Finding a Graduate Program

Alright. We’ve decided we want to go to grad school … time to figure out where and with whom.

Obviously, this is a different beast than undergraduate. I’m not sure what you looked at, but you’re no longer looking at majors, extracurriculars, costs, or how close it is to your high school friends or parents. Alright, so maybe you still need to consider those things, but we all know the most important thing to consider is the person you’ll be working with, or your thesis advisor.

So in some respects, you’re not really looking for a school or even a program,  you’re looking for a person. But the school can be important too. If you’re worried about your academic pedigree, this can be very important. And honestly, we all know, that sometimes we just choose the place that gives us the most money.

However, before the offers roll in, you need to apply. So what’s a good way to find these schools/programs/people?

First of all, hopefully if you’ve decided to go to grad school, you’ve already narrowed your desired field to a pretty specific topic. This will help immensely and if you haven’t,  you might want to consider some soul searching, an internship/undergrad research, or starting with a master’s first.

  1. Ask your professors/advisors.
    Find someone at least related to what you want to do (the more specific the better) and tell them that you want to go to grad school for X. If they aren’t jerks (you don’t want to talk to them if they are)  they will probably be very happy to tell you about so and so at such and such of school that does exactly what you’re looking for. I’m not kidding. They all know each other (especially if it’s a small field).
  2. Journals
    Again, if you have a specific field in mind, start reading the corresponding journal. You might find someone working on exactly what you’re interested in. If not, you might notice a school that commonly comes up and check that out.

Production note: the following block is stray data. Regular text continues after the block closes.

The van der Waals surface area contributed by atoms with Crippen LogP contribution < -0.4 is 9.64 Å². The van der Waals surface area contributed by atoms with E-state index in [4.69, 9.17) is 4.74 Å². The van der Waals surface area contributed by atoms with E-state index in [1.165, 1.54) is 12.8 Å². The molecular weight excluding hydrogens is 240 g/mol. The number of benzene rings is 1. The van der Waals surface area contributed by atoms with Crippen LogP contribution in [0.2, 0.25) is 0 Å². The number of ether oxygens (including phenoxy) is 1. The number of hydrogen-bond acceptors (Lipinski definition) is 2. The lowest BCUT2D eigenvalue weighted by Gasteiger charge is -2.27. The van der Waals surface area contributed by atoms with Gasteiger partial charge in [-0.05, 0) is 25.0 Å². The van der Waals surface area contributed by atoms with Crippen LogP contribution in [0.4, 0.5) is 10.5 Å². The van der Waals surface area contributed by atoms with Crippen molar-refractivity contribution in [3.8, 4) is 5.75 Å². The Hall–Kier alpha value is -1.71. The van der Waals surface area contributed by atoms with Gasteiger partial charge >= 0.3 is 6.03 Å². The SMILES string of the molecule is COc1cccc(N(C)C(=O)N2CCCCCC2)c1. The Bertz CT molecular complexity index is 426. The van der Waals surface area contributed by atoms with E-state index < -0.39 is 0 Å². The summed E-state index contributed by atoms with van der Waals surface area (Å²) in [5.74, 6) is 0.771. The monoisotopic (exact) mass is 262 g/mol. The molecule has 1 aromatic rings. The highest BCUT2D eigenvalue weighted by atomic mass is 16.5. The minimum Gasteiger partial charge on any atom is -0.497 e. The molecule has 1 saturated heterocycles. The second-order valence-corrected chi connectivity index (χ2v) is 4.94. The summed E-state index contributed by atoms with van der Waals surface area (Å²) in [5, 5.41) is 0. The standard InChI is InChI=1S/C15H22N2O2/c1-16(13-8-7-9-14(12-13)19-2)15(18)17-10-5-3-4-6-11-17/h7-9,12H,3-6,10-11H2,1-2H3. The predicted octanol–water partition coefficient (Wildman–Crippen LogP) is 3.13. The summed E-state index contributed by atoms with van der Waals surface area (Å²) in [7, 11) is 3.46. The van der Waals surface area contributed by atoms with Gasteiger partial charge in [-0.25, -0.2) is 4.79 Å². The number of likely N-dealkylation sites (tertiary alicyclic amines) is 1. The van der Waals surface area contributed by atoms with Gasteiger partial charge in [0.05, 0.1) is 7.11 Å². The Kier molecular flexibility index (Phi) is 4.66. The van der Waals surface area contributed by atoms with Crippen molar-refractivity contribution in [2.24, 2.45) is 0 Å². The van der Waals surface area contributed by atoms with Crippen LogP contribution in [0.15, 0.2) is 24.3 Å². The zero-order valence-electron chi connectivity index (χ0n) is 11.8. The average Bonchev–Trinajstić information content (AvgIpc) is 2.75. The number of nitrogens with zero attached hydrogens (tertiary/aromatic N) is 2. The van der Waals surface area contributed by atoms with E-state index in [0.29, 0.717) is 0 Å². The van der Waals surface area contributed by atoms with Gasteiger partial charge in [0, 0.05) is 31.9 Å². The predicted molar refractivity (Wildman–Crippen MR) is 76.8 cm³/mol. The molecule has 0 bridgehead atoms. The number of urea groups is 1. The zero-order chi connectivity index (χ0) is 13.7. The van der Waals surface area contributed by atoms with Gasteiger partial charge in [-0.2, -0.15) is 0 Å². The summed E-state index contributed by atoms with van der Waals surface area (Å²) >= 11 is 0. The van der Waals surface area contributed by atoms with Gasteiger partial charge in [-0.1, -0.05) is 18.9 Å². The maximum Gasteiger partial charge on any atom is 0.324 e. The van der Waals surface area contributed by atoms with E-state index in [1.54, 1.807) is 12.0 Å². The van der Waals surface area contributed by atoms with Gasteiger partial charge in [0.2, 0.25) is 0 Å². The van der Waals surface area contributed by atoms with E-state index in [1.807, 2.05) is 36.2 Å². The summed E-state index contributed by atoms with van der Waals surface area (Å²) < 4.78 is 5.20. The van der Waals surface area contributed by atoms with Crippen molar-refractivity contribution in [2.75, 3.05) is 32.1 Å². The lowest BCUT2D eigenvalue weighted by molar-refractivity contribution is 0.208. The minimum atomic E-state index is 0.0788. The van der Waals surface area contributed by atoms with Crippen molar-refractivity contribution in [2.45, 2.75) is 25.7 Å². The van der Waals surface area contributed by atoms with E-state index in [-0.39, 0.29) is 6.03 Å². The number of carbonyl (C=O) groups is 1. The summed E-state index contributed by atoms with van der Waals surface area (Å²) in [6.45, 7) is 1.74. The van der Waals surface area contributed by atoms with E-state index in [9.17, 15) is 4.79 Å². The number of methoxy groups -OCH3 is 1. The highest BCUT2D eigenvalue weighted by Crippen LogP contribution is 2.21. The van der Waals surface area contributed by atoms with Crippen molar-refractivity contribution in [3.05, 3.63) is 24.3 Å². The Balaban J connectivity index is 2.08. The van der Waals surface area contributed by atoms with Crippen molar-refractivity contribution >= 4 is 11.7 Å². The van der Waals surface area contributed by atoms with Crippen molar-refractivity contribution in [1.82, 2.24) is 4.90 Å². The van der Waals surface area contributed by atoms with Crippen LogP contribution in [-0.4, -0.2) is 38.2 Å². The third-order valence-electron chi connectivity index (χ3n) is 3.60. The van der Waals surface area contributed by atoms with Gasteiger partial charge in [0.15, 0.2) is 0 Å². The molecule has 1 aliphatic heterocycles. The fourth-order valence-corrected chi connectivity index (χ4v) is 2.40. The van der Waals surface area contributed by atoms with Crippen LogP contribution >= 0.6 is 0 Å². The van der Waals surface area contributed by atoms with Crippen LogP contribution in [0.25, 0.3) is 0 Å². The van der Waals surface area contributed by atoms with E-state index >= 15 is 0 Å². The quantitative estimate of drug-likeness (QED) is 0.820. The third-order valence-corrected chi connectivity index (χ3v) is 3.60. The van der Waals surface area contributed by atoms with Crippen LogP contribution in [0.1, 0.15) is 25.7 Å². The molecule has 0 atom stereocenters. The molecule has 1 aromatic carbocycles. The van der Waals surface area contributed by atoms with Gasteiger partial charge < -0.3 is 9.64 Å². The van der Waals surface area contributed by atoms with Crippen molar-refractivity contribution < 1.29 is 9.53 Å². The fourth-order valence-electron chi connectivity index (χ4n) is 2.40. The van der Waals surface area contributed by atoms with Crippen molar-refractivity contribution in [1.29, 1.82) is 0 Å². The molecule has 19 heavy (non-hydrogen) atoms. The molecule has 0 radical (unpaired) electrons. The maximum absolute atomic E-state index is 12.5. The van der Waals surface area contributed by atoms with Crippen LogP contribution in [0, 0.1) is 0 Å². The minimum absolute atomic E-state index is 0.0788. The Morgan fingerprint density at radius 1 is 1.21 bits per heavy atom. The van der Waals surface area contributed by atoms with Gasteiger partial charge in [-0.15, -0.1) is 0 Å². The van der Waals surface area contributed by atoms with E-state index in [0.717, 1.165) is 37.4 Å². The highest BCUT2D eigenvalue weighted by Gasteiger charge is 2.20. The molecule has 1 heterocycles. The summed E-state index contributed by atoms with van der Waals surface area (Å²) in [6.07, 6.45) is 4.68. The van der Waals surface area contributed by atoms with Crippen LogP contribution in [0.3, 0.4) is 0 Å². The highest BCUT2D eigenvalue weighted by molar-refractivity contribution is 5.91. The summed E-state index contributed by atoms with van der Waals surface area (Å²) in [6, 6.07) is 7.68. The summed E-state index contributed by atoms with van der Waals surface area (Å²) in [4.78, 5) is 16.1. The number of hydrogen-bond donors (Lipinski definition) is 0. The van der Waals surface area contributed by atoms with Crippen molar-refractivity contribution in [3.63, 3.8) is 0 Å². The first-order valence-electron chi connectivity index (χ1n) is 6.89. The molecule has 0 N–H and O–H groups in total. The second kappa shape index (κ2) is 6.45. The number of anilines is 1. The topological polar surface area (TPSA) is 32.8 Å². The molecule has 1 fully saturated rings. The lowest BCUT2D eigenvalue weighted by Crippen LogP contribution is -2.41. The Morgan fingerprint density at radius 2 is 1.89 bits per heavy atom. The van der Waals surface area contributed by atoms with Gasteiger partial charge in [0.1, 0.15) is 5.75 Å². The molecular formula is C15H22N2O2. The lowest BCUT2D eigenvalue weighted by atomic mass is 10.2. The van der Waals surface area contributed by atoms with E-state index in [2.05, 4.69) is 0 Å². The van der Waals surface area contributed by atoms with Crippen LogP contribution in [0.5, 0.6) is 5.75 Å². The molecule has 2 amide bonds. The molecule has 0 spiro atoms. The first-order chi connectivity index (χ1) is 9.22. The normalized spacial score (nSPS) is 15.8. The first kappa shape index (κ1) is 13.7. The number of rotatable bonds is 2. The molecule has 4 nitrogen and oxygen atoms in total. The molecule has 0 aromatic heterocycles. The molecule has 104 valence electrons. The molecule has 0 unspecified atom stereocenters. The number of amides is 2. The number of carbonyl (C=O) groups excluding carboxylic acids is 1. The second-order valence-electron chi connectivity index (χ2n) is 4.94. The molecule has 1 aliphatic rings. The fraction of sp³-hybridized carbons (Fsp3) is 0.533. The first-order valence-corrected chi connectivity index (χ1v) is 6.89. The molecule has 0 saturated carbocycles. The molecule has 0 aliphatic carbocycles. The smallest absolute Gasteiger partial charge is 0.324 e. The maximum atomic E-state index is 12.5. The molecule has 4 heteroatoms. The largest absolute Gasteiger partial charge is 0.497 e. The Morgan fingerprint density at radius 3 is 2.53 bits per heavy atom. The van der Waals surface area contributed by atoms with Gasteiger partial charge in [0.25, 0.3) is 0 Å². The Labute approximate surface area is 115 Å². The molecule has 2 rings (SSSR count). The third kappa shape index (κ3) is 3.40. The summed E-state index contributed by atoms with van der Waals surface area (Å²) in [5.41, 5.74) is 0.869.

3. Google that shit
    I’m definitely not against Google in any way. Again, just search your topic/field of study you’re interested in. Scholar will help you find the journals, but a simple Google search will help you find departments at schools which will let you find faculty that way.
  4. Attend a Conference
    This is probably one of the best ways, but maybe not the most feasible. If your field has a designated society, try to go to the (bi-)annual  meeting. If not, go the next level out (general biology/ecology instead of microbial ecology). Read posters and go to talks that are related to what you want to study and follow them back to the schools/people involved. It might not be feasible – but check out the programs (usually listed online) for topics and speakers that’ll interest you.
  5. Online Grad School Search engines
    I found these to be too generic for me, but they might work for you. Check them out, they’re easy enough to find.
  6. Read the literature
    This has come up a couple times, but again, it’s important, so I’m saying it again. Search the databases for topics you’re interested in, find the names that continually come up and stalk them to see what they’re up to (research-wise, of course).
What were your strategies for finding programs?
Once you’ve identified people/programs/schools you’re interested in, it’s time to start applying.
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1 Comment

Filed under Grad School, Guidebook

One response to “Finding a Graduate Program

  1. Pingback: Application Season | eternalacademic

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